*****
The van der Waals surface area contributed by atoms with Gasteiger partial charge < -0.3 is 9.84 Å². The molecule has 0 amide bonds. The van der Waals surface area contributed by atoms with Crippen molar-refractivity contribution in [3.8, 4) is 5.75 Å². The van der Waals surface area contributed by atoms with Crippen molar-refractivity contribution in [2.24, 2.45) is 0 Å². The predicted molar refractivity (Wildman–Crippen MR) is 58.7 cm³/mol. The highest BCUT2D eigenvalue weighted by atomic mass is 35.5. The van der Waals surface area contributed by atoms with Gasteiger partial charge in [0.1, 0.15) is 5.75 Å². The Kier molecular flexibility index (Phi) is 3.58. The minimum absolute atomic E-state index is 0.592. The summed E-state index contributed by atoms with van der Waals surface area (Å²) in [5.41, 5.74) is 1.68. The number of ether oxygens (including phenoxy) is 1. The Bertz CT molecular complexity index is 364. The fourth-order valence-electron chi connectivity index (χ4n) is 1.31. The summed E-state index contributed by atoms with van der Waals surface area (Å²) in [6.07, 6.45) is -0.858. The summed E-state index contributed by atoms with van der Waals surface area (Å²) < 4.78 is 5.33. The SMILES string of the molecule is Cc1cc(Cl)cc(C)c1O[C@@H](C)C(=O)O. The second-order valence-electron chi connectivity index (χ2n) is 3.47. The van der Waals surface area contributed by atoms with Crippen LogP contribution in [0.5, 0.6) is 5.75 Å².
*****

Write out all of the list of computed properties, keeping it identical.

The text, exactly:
The van der Waals surface area contributed by atoms with Gasteiger partial charge < -0.3 is 9.84 Å². The molecule has 0 amide bonds. The van der Waals surface area contributed by atoms with Crippen molar-refractivity contribution in [3.8, 4) is 5.75 Å². The van der Waals surface area contributed by atoms with Crippen molar-refractivity contribution in [2.24, 2.45) is 0 Å². The predicted molar refractivity (Wildman–Crippen MR) is 58.7 cm³/mol. The highest BCUT2D eigenvalue weighted by atomic mass is 35.5. The van der Waals surface area contributed by atoms with Gasteiger partial charge in [0.1, 0.15) is 5.75 Å². The Kier molecular flexibility index (Phi) is 3.58. The minimum absolute atomic E-state index is 0.592. The summed E-state index contributed by atoms with van der Waals surface area (Å²) in [5.41, 5.74) is 1.68. The number of ether oxygens (including phenoxy) is 1. The Bertz CT molecular complexity index is 364. The fourth-order valence-electron chi connectivity index (χ4n) is 1.31. The summed E-state index contributed by atoms with van der Waals surface area (Å²) in [6.07, 6.45) is -0.858. The summed E-state index contributed by atoms with van der Waals surface area (Å²) < 4.78 is 5.33. The SMILES string of the molecule is Cc1cc(Cl)cc(C)c1O[C@@H](C)C(=O)O. The second-order valence-electron chi connectivity index (χ2n) is 3.47. The van der Waals surface area contributed by atoms with Crippen LogP contribution in [0.5, 0.6) is 5.75 Å².